Friday, July 9, 2010

A Tureen Fit for a French Queen

Friday, July 9, 2010
Susan reports:

Every so often, I come across an object in a museum that so captures a past time and place that it stops me cold. This wonderfully baroque tureen is one of those pieces.

Made of ormolu-brass between 1720-1750, the tureen was most likely made in France. It's very large, even for a serving dish: I could probably just circle my arms around it.  The tureen was commissioned by Prince Marc de Beauvau-Craon (1679-1754), below, connetable de Lorraine et vice-roi de Toscane. The son of the Marquis de Beauvau, the prince was a well-connected and powerful nobleman, and he was expected to represent both his king and France by entertaining lavishly.

To me this elaborate tureen seems to epitomize the life of the Ancien Regime at its most extravagant: exquisite craftsmanship and taste, elegant hospitality, and a reverence for fine food are all combined in a single piece. Imagine this as part of a magnificent dinner service, carried in from the kitchens by a liveried footman to guests eager to taste the delicious dish that deserved so grand a presentation.

Yet as alluring as this image may be, I have to add a few less pleasant facts about that gleaming ormolu. Also called gilt bronze in English, ormolu is everywhere in 18th c. decorative arts, from jewelry to cradling porcelain vases to the clawed feet of marble-topped bombe chests. But just like hatters and dyers, the gilders who created these masterpieces paid a deadly price for their art. Mercury was used in the process of bonding pure powdered gold to the brass or bronze base, with the result that few gilders survived their fortieth birthdays. The fatalities were so widely acknowledged that France banned the manufacture of ormolu in the 1830s, among the first legislature to protect workers from industrial hazards.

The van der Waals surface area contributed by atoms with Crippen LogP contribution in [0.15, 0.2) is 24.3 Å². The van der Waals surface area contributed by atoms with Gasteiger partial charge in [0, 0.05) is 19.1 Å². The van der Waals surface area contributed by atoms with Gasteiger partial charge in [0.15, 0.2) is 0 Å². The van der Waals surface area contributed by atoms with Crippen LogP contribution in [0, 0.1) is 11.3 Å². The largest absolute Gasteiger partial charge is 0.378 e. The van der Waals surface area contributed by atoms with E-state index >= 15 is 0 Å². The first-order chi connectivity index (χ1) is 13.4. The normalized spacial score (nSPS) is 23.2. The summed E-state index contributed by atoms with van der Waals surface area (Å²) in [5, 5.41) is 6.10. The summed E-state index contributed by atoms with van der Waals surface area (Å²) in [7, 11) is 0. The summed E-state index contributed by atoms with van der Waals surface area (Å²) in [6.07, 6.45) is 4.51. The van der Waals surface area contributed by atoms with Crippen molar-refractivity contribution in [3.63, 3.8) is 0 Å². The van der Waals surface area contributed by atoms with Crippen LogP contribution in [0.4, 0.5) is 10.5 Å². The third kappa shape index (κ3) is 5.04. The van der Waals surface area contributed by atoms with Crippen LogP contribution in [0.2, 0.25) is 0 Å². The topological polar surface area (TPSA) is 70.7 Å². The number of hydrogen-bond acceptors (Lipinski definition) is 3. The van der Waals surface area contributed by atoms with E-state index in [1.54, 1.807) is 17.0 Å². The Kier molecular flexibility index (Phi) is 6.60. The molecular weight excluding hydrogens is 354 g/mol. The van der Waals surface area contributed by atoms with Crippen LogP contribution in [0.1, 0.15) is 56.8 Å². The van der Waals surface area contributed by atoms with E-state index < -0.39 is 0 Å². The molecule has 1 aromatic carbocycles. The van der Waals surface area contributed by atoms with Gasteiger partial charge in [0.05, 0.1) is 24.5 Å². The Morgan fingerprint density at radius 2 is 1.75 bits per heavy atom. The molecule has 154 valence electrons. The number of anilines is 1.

In that light, the tureen becomes an even more poignant (and more ominous) symbol of pre-Revolutionary France: artisans giving their lives for the gilded glory of aristocrats.

Above: Ormolu-brass tureen, c. 1720-1750. Gift of John T. Dorrance, Jr., Winthertur Museum.
Below: Prince Marc de Beauvau-Craon by Hyacinthe Rigaud, Nancy, Musee Lorrain

9 comments:

Mme.Tresbeau said...

How very beautiful!

Rowenna said...

Why ever did we stop using soup tureens? I have my grandmother's proudly displayed, as it's the loveliest bit of china from her collection, but of course never actually put soup in it...

Margaret Evans Porter said...

It's quite an artistic piece, but as overhwhelming as it is impressive! I've seen lots of silver and silver-gilt tureens but I don't think I've seen an ormolu one like this, not in person anyway.

Susan Holloway Scott said...

This tureen really is a show-stopper! Not only is it very large, but I image it must be quite heavy as well. When filled, it must have required the strongest footman on the staff to carry it -- or maybe two.

It's part of a large collection of soup tureens at Winterthur that was (appropriately!) a gift from the Campbell Soup Company Museum. Here's more info about the collection and historical tureens in general:

http://antiquesandthearts.com/archive/soup.htm

ILoveVersailles said...

(My comment disappeared so I'm trying again.)

This golden tureen is magnificent! It does look like it belongs on Marie Antoinette's supper table. Souhaitez-vous soin de soupe à la tortue de xérès, Votre Majesté ?

Flutterby said...

Wow, was there mercury in everything? If the workers died from mercury poisoning, how about the people who ate the food that was in this tureen?

Merline Lovelace said...

Hi, Susan -- Seems like I remember ormalu from one of my all-time favorite Georgette Heyer books. Friday's Child, I think it was. Seems I recall her clutching an ormalu clock and a bird cage??? Anyone else remember????

Finegan Antiques said...

It's breathtaking. Opulent doesn't quite describe the tureen.
It always seems that the rich use and abuse the common folk. Slavery in the Southern states, the factory workers during the Industrial Revolution and currently the mortgage bankers on Wall Street and the BP's executives. History just seems to repeat itself.

Donna

Anonymous said...

Absolutely gorgeous....sigh!

 
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